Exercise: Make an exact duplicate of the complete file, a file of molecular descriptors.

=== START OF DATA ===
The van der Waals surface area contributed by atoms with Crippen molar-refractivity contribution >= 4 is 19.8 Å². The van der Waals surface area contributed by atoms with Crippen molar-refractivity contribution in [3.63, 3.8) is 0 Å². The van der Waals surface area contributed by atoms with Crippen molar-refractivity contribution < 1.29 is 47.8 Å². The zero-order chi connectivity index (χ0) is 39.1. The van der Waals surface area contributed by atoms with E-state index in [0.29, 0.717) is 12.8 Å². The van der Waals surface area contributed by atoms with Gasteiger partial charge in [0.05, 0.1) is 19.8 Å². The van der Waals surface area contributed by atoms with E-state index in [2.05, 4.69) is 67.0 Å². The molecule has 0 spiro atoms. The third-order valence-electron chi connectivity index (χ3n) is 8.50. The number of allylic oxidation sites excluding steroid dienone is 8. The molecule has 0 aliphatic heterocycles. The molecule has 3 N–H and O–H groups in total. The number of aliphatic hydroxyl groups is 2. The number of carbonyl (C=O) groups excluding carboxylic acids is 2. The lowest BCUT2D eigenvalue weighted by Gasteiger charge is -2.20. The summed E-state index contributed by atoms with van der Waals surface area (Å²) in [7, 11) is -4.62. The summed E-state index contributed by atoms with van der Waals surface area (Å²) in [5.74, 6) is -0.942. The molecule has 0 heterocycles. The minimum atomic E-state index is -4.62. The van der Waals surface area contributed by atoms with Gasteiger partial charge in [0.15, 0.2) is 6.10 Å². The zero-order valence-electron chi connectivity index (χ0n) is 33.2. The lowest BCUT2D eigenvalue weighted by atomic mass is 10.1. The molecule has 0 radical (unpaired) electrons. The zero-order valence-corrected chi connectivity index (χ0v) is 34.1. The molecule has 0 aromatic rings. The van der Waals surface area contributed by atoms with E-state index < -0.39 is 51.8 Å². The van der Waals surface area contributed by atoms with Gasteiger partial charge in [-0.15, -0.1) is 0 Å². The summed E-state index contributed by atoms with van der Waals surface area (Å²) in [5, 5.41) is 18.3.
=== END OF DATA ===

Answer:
The van der Waals surface area contributed by atoms with Crippen molar-refractivity contribution >= 4 is 19.8 Å². The van der Waals surface area contributed by atoms with Crippen molar-refractivity contribution in [3.63, 3.8) is 0 Å². The van der Waals surface area contributed by atoms with Crippen molar-refractivity contribution < 1.29 is 47.8 Å². The zero-order chi connectivity index (χ0) is 39.1. The van der Waals surface area contributed by atoms with E-state index in [0.29, 0.717) is 12.8 Å². The van der Waals surface area contributed by atoms with Gasteiger partial charge in [0.05, 0.1) is 19.8 Å². The van der Waals surface area contributed by atoms with E-state index in [2.05, 4.69) is 67.0 Å². The molecule has 0 spiro atoms. The third-order valence-electron chi connectivity index (χ3n) is 8.50. The number of allylic oxidation sites excluding steroid dienone is 8. The molecule has 0 aliphatic heterocycles. The molecule has 3 N–H and O–H groups in total. The number of aliphatic hydroxyl groups is 2. The number of carbonyl (C=O) groups excluding carboxylic acids is 2. The lowest BCUT2D eigenvalue weighted by Gasteiger charge is -2.20. The summed E-state index contributed by atoms with van der Waals surface area (Å²) in [7, 11) is -4.62. The summed E-state index contributed by atoms with van der Waals surface area (Å²) in [5.74, 6) is -0.942. The molecule has 0 heterocycles. The minimum atomic E-state index is -4.62. The van der Waals surface area contributed by atoms with Gasteiger partial charge in [0.15, 0.2) is 6.10 Å². The zero-order valence-electron chi connectivity index (χ0n) is 33.2. The lowest BCUT2D eigenvalue weighted by atomic mass is 10.1. The molecule has 0 radical (unpaired) electrons. The zero-order valence-corrected chi connectivity index (χ0v) is 34.1. The molecule has 0 aromatic rings. The van der Waals surface area contributed by atoms with E-state index < -0.39 is 51.8 Å². The van der Waals surface area contributed by atoms with Gasteiger partial charge in [-0.15, -0.1) is 0 Å². The summed E-state index contributed by atoms with van der Waals surface area (Å²) in [5, 5.41) is 18.3.